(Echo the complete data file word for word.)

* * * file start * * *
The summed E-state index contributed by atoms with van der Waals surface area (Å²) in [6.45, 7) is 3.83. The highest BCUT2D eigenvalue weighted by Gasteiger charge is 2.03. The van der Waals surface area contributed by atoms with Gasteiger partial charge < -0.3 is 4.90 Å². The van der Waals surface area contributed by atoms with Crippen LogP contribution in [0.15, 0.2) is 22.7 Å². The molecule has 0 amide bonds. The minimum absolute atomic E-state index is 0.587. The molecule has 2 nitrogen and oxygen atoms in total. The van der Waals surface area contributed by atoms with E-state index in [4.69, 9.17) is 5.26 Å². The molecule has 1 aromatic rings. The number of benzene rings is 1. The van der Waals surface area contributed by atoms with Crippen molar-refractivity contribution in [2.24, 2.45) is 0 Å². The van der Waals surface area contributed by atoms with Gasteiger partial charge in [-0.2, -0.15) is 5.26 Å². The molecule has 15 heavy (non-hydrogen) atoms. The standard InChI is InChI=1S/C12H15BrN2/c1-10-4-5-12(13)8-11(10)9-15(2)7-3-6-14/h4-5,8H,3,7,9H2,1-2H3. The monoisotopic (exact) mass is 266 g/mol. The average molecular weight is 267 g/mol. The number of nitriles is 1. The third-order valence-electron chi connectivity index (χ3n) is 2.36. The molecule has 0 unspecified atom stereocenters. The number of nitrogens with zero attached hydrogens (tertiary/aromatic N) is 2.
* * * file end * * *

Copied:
The summed E-state index contributed by atoms with van der Waals surface area (Å²) in [6.45, 7) is 3.83. The highest BCUT2D eigenvalue weighted by Gasteiger charge is 2.03. The van der Waals surface area contributed by atoms with Gasteiger partial charge < -0.3 is 4.90 Å². The van der Waals surface area contributed by atoms with Crippen LogP contribution in [0.15, 0.2) is 22.7 Å². The molecule has 0 amide bonds. The minimum absolute atomic E-state index is 0.587. The molecule has 2 nitrogen and oxygen atoms in total. The van der Waals surface area contributed by atoms with E-state index in [4.69, 9.17) is 5.26 Å². The molecule has 1 aromatic rings. The number of benzene rings is 1. The van der Waals surface area contributed by atoms with Crippen molar-refractivity contribution in [2.24, 2.45) is 0 Å². The van der Waals surface area contributed by atoms with Gasteiger partial charge in [-0.2, -0.15) is 5.26 Å². The molecule has 15 heavy (non-hydrogen) atoms. The standard InChI is InChI=1S/C12H15BrN2/c1-10-4-5-12(13)8-11(10)9-15(2)7-3-6-14/h4-5,8H,3,7,9H2,1-2H3. The monoisotopic (exact) mass is 266 g/mol. The average molecular weight is 267 g/mol. The number of nitriles is 1. The third-order valence-electron chi connectivity index (χ3n) is 2.36. The molecule has 0 unspecified atom stereocenters. The number of nitrogens with zero attached hydrogens (tertiary/aromatic N) is 2.